Eddie Hughes (British politician)

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Eddie Hughes
Official portrait of Eddie Hughes MP crop 2.jpg
Official portrait, 2019
Parliamentary Under-Secretary of State for Housing and Rough Sleeping
In office
16 January 2021 – 8 September 2022
Prime MinisterBoris Johnson
Preceded byKelly Tolhurst
Succeeded byAndrew Stephenson
Member of Parliament
for Walsall North
Assumed office
8 June 2017
Preceded byDavid Winnick
Majority11,965 (32.7%)
Personal details
Born (1968-10-03) 3 October 1968 (age 54)
Birmingham, England
Political partyConservative
Clare Hughes
(m. 2014)
Alma materUniversity of Glamorgan

Edmund Francis Hughes[1] (born 3 October 1968) is a British Conservative Party politician who served in the Second Johnson ministry as Parliamentary Under-Secretary of State for Housing and Rough Sleeping from 2021 to 2022. He has also been the Member of Parliament (MP) for Walsall North since 2017.[2]

He was appointed Parliamentary Under-Secretary of State for Housing and Rough Sleeping in January 2021, due to the resignation of Kelly Tolhurst.

Early life and career[edit]

Hughes was born on 3 October 1968 in Birmingham, England.[3] His father was a bus driver and his mother was a cleaner. He has five brothers and attended Handsworth Grammar School (now King Edward VI Handsworth Grammar School for Boys).[4] Hughes studied civil engineering at the University of Glamorgan.[5]

He was a director of YMCA Birmingham for development and asset management from 2014 to 2017, and assistant chief executive in 2017.[3] He was a trustee of the Walsall Wood Allotment Charity, which helps people in financial need. Hughes served on the West Midlands Police Authority and was chairman of Walsall Housing Group from 2016 until June 2018.[6][7][3]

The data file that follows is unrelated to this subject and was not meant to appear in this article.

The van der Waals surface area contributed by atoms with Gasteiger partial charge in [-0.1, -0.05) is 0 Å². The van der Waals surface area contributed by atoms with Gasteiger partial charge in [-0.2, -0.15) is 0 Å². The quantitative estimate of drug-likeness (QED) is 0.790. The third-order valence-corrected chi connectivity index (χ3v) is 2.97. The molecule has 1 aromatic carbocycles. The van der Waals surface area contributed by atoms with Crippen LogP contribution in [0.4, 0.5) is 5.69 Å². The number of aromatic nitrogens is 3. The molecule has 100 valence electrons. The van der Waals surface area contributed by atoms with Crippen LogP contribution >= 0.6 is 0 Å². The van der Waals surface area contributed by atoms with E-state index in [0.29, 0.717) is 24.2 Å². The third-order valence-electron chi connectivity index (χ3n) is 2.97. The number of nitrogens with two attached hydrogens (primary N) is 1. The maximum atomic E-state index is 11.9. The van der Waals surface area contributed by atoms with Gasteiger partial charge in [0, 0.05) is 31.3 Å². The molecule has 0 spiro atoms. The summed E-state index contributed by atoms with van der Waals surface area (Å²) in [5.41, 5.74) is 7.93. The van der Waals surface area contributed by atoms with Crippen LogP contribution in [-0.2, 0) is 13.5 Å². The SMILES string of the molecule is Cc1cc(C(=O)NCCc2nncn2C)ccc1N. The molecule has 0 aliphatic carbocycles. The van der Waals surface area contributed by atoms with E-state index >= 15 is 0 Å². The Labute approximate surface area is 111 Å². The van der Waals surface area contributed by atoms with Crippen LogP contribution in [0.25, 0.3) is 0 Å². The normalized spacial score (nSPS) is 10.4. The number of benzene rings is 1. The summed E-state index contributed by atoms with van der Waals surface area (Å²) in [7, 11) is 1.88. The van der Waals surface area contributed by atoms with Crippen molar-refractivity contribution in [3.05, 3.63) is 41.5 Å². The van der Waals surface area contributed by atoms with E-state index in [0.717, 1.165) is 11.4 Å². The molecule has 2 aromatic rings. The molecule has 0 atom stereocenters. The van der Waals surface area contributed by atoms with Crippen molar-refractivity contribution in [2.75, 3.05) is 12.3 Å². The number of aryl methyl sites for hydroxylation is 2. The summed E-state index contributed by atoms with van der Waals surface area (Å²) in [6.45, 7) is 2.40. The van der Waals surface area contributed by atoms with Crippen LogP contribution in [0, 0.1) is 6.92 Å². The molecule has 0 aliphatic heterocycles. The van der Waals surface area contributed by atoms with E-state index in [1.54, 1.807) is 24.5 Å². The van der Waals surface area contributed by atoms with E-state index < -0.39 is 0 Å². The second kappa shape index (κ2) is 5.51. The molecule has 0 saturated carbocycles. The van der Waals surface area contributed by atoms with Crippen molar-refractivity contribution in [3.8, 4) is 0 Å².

He stood for the Pheasey ward on Walsall Council in 1998, but was unsuccessful. He was, however, elected as a councillor for the Hatherton Rushall ward on Walsall Council in 1999, gaining the seat from Labour, until 2004 when boundary changes occurred and he was elected a councillor for Streetly ward.[8][9] He has held several positions on the council including the decision-making cabinet, chairman of Children's Services Scrutiny and Audit committees.[7] He left the council in 2018.[3] He stood unsuccessfully for MP of Birmingham Hall Green in 2005.[3]

Parliamentary career[edit]

Hughes was elected the MP for Walsall North at the 2017 general election, where he unseated the sitting veteran Labour Party MP David Winnick.[10] Winnick, aged 83 at the time, had held the seat for the previous 38 years, since the 1979 general election.[11]

Hughes introduced a Ten Minute Rule bill into the House of Commons to improve tenant safety around carbon monoxide poisoning. It received a first reading on 13 September 2017.[12]

Hughes spoke in the Commons during a debate on NHS pay in September 2017, stating that the starting salary for a newly qualified nurse was higher than that of the average constituent of Walsall North, in defending not lifting a below inflation cap of 1% on public-sector pay increases. He said it was his job to stick up for everyone, not just people in the public sector. Despite his intervention, the opposition motion to lift the cap was passed.[13] The Conservative Government subsequently announced, in March 2018, that they would end the cap on NHS salaries.[14]

Hughes has campaigned for more front line police on the streets and raised the issue with Theresa May in the House of Commons.[15]

He is a supporter of Brexit, campaigning for a leave vote, and was one of 62 Conservative MPs who wrote to the Prime Minister urging support for her Lancaster House speech.[16]

Since being elected in June 2017 Hughes had campaigned for funding for a new A&E department at Walsall Manor Hospital, including raising the issue with the Prime Minister at PMQs. Funding of £36m was eventually allocated by the Department for Health & Social Care in December 2018.[17]

Hughes was a member of the Consolidation Bills Committee and the Women & Equalities Select Committee.[18]

Hughes was made a Parliamentary Private Secretary to the ministerial team of the Ministry of Housing, Communities and Local Government in June 2018.[19] During his time as PPS at MHLG Hughes was responsible for liaising with parliamentary colleagues in respect of revisions to the National Planning Policy Framework which was subsequently published in July 2018. He subsequently moved with Dominic Raab to the Department for Exiting the European Union. He resigned to vote against the Withdrawal Agreement on 15 January 2019.[20] From February 2020 to January 2021, he was an Assistant Whip.[2][3]